Take five with Bibi Andersson
Bibi Andersson made 11 films with Ingmar Bergman and is wonderful in all of them. But in 1966’s Persona, the actor—playing a nurse caring for a performer (Liv Ullmann) who has stopped speaking—gives one of cinema’s most revelatory performances. On the occasion of “BAM Remembers Ingmar Bergman,” in which Andersson is participating, and her introduction of the 6pm screening of Persona at BAM on Tuesday 20, TONY spoke with the 72-year-old Swedish legend from her home in Nice, France, about her memories of working on Bergman’s masterpiece.
What was Bergman like on the set of Persona?
He was recovering from an illness, so he was tired. But he got very stimulated because he fell in love with Liv Ullmann. I helped him as much as I could, because I thought that was a good idea.
Is it true that Bergman was quite a disciplinarian?
He was always, as a director, very tender and very nice. But as a person, he could lose his temper.
Why weren’t you flattered by the character of Alma initially?
I thought that she was very childish and naive, and I wanted to play this dramatic, complicated role. But no human being is without complication once you get into them. Even if I am a naive person, I could at least work on that, discover that. I am not so naive anymore. And I wasn’t at the time either, but you know how actors are.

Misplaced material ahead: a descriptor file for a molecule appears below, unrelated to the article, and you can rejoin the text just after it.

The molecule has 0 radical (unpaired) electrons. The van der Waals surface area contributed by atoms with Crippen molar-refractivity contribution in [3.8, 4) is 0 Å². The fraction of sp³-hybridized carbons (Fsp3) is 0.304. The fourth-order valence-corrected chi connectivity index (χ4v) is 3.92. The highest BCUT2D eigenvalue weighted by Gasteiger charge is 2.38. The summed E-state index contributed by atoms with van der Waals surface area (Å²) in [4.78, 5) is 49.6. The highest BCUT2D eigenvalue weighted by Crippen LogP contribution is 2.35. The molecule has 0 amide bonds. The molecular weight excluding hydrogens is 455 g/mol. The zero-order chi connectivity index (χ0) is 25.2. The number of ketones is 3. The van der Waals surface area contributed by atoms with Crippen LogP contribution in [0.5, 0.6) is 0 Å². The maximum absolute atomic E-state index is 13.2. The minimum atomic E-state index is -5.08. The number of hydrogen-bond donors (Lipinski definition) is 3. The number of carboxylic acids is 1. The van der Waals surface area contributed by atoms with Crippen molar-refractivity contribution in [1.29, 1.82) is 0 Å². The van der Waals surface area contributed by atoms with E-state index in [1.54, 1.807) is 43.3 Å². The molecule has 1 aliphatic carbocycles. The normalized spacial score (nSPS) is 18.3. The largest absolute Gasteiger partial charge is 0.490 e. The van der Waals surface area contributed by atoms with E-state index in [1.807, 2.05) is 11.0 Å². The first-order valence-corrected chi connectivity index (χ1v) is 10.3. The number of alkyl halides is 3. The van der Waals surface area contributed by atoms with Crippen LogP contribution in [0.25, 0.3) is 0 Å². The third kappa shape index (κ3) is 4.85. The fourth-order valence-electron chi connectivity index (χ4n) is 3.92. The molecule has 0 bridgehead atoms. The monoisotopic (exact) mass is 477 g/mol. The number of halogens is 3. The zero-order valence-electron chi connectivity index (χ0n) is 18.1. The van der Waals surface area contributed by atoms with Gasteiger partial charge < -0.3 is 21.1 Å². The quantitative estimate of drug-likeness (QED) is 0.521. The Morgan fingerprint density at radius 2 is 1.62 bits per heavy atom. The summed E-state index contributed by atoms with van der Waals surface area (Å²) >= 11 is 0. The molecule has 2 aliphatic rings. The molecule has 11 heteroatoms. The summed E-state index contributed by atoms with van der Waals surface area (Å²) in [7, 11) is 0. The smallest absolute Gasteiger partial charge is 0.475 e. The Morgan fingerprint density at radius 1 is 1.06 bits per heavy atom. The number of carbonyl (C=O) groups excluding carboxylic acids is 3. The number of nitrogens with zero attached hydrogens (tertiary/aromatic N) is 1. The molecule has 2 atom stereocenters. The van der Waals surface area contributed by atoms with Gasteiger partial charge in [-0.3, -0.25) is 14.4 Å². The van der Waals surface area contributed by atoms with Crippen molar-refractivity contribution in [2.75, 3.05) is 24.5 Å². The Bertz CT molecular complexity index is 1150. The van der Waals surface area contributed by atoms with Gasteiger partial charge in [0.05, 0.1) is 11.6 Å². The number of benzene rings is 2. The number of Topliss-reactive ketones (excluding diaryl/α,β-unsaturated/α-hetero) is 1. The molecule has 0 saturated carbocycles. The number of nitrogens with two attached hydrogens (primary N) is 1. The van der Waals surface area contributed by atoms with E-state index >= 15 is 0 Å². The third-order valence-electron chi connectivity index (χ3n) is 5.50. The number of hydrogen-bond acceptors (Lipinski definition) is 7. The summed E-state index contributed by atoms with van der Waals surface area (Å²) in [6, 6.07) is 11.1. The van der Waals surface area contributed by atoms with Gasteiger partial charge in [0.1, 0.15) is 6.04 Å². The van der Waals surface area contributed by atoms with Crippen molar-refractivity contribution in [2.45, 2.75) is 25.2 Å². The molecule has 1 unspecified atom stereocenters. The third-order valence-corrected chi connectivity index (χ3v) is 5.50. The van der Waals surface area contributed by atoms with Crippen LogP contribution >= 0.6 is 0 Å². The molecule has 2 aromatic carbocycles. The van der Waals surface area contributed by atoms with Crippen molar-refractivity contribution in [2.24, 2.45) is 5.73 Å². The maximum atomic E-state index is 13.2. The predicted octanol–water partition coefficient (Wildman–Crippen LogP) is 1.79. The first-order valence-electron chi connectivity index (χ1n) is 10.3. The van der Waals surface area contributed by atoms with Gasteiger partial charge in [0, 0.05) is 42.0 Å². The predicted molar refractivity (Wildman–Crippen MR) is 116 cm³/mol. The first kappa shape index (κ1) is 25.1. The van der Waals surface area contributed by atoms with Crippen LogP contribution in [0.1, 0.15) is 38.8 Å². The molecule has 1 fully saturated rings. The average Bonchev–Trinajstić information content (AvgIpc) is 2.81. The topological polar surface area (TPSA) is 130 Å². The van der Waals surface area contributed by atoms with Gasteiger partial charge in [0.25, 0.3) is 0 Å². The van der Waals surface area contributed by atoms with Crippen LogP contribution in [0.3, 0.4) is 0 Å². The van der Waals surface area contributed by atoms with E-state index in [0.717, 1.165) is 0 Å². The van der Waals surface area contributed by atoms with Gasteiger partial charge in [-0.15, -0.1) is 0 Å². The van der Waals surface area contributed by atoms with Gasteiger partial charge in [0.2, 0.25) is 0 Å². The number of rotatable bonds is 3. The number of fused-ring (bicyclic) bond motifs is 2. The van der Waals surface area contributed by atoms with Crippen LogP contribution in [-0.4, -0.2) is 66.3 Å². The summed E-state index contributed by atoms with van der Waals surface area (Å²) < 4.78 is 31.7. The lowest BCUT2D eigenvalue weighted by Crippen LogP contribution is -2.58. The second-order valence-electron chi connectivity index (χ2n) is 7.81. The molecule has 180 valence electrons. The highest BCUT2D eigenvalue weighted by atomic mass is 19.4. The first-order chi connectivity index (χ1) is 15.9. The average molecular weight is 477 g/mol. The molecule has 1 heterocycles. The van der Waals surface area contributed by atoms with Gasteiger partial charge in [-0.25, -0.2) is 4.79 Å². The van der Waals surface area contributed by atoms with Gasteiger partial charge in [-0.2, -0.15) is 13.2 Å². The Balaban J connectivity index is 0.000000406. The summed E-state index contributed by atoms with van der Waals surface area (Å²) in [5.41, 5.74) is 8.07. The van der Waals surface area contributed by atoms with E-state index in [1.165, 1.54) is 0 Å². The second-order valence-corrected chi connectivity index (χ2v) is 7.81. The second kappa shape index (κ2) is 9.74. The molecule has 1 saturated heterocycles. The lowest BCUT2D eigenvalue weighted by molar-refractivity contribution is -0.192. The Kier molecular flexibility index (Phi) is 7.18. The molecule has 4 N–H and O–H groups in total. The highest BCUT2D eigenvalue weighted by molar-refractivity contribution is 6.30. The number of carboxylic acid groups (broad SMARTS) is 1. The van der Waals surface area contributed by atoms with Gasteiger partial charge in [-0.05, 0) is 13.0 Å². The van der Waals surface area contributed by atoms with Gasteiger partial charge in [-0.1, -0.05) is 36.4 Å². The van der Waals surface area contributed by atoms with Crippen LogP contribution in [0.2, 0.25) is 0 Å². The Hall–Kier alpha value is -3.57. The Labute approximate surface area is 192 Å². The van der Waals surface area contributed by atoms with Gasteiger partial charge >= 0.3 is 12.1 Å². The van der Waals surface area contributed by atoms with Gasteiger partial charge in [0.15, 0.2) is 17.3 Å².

Could you talk about the scene in which Alma tells Elisabeth about
having sex with boys on the beach? I’ve read that you changed the
dialogue a little bit from what Bergman had presented to you.
There were certain lines I had to say where I felt very embarrassed. I told him, “It’s not that I am embarrassed of telling the story, but I hope you could change it a little so it’s a woman talking and not a man.” And he was a little bit embarrassed. He said, “We can take it away, the whole scene.” I said, “Never. You’ll take away a very important role for me. So I’ll do it.” After the scene was done, he said, “Go and see it, because your voice is an octave too high.” I was talking like this because I was shy. We lowered the voice a little bit in the dubbing.
Part of the beauty of Persona is that it defies any clear-cut interpretation. Do you have your own take on the film?
It has this meaning of how people can integrate into one another and how difficult it is to stay stable when you get very influenced. This young woman I play didn’t know that people could be evil and vicious or difficult. She was living a much simpler life. But she got in contact with something unknown to her. It gave her a wound.
Of which role are you the proudest?
I have this very tragic characteristic: I am never very proud of what I do. In certain roles I am happy. And Persona is one of them, because it has been appreciated. But otherwise I always criticize myself very hard, so it’s hard for me to answer that question.
Author: Melissa Anderson
Issue 633: November 15–21, 2007
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